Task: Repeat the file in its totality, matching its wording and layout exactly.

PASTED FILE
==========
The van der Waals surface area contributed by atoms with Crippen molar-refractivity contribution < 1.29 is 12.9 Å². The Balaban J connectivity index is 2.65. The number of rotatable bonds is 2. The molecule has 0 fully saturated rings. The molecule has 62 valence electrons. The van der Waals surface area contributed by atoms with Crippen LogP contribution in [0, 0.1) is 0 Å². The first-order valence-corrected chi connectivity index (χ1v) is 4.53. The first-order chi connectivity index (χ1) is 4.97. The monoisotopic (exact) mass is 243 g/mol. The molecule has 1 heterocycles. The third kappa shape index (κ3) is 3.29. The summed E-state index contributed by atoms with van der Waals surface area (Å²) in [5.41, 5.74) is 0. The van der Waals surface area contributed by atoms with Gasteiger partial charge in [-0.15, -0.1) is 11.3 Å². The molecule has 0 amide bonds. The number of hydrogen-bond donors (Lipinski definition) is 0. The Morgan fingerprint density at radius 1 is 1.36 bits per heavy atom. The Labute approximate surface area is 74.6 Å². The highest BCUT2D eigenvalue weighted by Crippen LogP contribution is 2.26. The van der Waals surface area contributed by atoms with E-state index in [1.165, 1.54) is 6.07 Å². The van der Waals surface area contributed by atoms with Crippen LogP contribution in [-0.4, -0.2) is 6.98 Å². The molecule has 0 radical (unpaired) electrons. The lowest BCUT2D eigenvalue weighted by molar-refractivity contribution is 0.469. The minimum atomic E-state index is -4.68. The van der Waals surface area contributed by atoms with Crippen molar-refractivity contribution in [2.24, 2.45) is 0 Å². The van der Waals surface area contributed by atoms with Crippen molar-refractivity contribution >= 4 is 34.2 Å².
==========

The van der Waals surface area contributed by atoms with Crippen molar-refractivity contribution < 1.29 is 12.9 Å². The Balaban J connectivity index is 2.65. The number of rotatable bonds is 2. The molecule has 0 fully saturated rings. The molecule has 62 valence electrons. The van der Waals surface area contributed by atoms with Crippen LogP contribution in [0, 0.1) is 0 Å². The first-order valence-corrected chi connectivity index (χ1v) is 4.53. The first-order chi connectivity index (χ1) is 4.97. The monoisotopic (exact) mass is 243 g/mol. The molecule has 1 heterocycles. The third kappa shape index (κ3) is 3.29. The summed E-state index contributed by atoms with van der Waals surface area (Å²) in [5.41, 5.74) is 0. The van der Waals surface area contributed by atoms with Gasteiger partial charge in [-0.15, -0.1) is 11.3 Å². The molecule has 0 amide bonds. The number of hydrogen-bond donors (Lipinski definition) is 0. The Morgan fingerprint density at radius 1 is 1.36 bits per heavy atom. The Labute approximate surface area is 74.6 Å². The highest BCUT2D eigenvalue weighted by Crippen LogP contribution is 2.26. The van der Waals surface area contributed by atoms with E-state index in [1.165, 1.54) is 6.07 Å². The van der Waals surface area contributed by atoms with Crippen LogP contribution in [-0.4, -0.2) is 6.98 Å². The molecule has 0 radical (unpaired) electrons. The lowest BCUT2D eigenvalue weighted by molar-refractivity contribution is 0.469. The minimum atomic E-state index is -4.68. The van der Waals surface area contributed by atoms with Crippen molar-refractivity contribution in [2.24, 2.45) is 0 Å². The van der Waals surface area contributed by atoms with Crippen molar-refractivity contribution >= 4 is 34.2 Å².